In recent years, some U.S. and European gaming regulators have required licensees to implement mandatory player tracking or customer interactions to identify potentially problematic online gambling and intervene to reduce the risk of harm.
Online gambling has been described as more accessible, affordable, anonymous, and convenient than brick-and-mortar casinos, with some researchers believing a 10 percent shift from land-based to online would increase the likelihood of being a problematic gambler by 8.8 percent to 12.6 percent.
Currently, ten states and the District of Columbia out of 27 states that offer both online and mobile sports betting require companies to intervene to reduce the risk of gambling harms to their customers, according to VIXIO research.
In Europe, 16 out of 40 countries have a customer interaction requirement, although the UK, Germany and other jurisdictions, including Ontario, oblige operators to deploy specific systems to detect potentially problematic play.
Dr. Michael Auer, a psychologist and statistician who studies gambling behaviors, said the biggest concern gambling operators face is the protection of their customers from the potential harms that are associated with online casino gaming.
“The operators have the capabilities to do so right now,” Auer said.
In a recent study, for example, Auer and fellow researchers asked players how much they deposited for online gambling and compared it with the actual amount based on player data.
What you see, Auer told VIXIO GamblingCompliance, is the average player has a pretty good idea of how much they gamble but the more they gamble online or in a casino the worse the estimation becomes.
He suggested a “very basic requirement” that operators inform players of the money in their account and how much they have spent each time they log in.
“This is not even a legal requirement, but it is so basic,” Auer said. “It should be introduced. It is so easy that someone can lose complete control of their environment.”
Any system could be modeled on the iPhone’s summary of activity report that is available every week, Auer suggested.
In a study published in the April 2023 edition of the International Journal of Mental Health and Addiction, Auer and co-author Mark Griffiths attempted to identify early patterns of gambling that are predictive of becoming high-risk in the future.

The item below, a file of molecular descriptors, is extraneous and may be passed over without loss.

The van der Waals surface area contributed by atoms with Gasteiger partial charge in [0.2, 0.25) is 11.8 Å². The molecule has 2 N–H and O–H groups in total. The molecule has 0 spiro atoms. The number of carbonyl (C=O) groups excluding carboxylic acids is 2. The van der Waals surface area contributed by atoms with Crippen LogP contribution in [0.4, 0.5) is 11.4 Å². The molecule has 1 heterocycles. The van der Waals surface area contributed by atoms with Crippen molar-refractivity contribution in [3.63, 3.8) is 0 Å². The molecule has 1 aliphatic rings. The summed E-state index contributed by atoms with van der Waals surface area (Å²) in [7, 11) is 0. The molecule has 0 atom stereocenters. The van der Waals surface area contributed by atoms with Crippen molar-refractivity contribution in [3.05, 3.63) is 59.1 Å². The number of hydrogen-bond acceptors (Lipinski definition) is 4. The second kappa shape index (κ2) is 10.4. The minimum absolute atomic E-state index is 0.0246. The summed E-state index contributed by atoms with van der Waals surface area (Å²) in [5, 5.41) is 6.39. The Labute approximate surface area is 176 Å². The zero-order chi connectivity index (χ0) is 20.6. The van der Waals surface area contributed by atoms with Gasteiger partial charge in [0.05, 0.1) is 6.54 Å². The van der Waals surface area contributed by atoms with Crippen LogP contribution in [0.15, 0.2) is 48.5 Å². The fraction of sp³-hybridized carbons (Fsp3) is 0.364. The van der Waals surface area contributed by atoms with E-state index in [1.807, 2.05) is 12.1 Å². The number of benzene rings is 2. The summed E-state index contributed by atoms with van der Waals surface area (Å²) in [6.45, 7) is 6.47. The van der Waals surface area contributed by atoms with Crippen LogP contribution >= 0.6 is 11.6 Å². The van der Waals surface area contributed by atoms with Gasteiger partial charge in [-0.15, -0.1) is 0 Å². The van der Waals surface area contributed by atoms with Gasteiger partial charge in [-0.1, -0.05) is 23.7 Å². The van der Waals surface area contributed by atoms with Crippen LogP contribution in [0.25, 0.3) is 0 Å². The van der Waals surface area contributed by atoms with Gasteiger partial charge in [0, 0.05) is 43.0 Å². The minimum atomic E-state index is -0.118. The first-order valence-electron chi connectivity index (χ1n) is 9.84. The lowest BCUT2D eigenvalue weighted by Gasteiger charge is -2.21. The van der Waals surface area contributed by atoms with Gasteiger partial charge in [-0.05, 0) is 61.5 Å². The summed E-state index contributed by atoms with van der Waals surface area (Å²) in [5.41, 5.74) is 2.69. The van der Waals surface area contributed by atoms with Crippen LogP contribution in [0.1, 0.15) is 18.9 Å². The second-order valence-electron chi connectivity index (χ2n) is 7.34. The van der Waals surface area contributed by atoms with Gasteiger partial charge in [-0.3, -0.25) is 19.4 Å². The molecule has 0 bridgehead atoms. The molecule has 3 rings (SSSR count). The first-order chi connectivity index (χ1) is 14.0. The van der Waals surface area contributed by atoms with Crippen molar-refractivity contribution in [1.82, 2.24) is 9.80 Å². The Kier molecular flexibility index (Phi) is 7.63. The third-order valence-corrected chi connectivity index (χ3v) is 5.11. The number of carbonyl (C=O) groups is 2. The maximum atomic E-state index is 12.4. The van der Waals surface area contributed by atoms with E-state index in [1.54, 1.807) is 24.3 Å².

The study was based on player tracking data from an unidentified European online gambling operator and did not assess gambling-related harm using a self-report gambling screen.
Auer and Griffiths examined a gambler’s behavior during the first week after opening an account and high-risk gambling during their first 90 days.
Out of a total of 37,986 gamblers who registered at the operator between January 1 and April 30, 2022, the study found 2,764, or 7.3 percent, became high risk for at least one day in the 90 days after registration.
Those who were categorized as high risk averaged 38 years of age, with an average deposit per session of €160.28 and average loss per session of €124.33.
That compared with those considered to not be high risk for gambling problems whose average age was 30, with an average deposit per session of €10.37 and an average loss of €13.36.
Those considered high risk spent an average of 49.81 minutes online, while non-high-risk gamblers’ gambling sessions lasted on average 22.35 minutes.
Of the 35,222 gamblers categorized as not high risk, the total amount of money deposited within the first seven days of opening an online account was €32.55, with a loss of €23.10. That compared with €808.68 deposited on average by a high-risk gambler and a total amount of money lost of €352.96.
The study demonstrated that it is possible to predict a future classification of being a high-risk gambler based on the gambler’s transactions during the first week after registering on an online gambling site, wrote Auer and Griffiths.
Slightly more high-risk gamblers were female at 25 percent than non-high-risk gamblers at 23 percent.
Gamblers older than 56 years had a lower percentage of being high-risk gamblers compared with those aged between 39 and 55 years, the study found.
“If you look at this data, the loss of control is something very specific,” Auer said. “One thing they do is they can’t stop when they’ve lost. So, what they do is deposit, gamble, lose everything and then they deposit again and again and again.”
Also important, Auer told VIXIO, is to consider that “problem gambling is not gambling addiction.”
“These are two different things,” he said. “Every addict is a problem gambler but not every problem gambler is an addict. There must be certain [criteria] there for someone to be an addict.”
Among the criteria is tolerance, or an increase in consumption to achieve the same level of satisfaction, mood modification to possibly achieve excitement or suppress anxiety, and salience, which is a high level of consumption and thinking about it all the time.
Other addiction criteria include withdrawal symptoms and conflict, where the addict is in conflict with the habit, Auer said.
Auer said the psychological picture of a problem gamblers is the same worldwide, even if the products may be a little different with more land-based gambling relative to online gambling in the U.S.
“We know what happened in the brain of a gambling addict is the same as a cocaine or heroin addict,” he said.
Auer acknowledged that operators provide options to set spending limits, self-exclude and account statements, but he urged state gambling regulators to compare monthly statistics to get a better idea of any potential problems.
For example, he said regulators could ask for statistics on how many players gambled at least once last month, how many self-excluded or looked at their summary of activity.
“Then they could really tell what makes a difference,” he added. “Who does a good job promoting responsible gaming, who does a bad job.”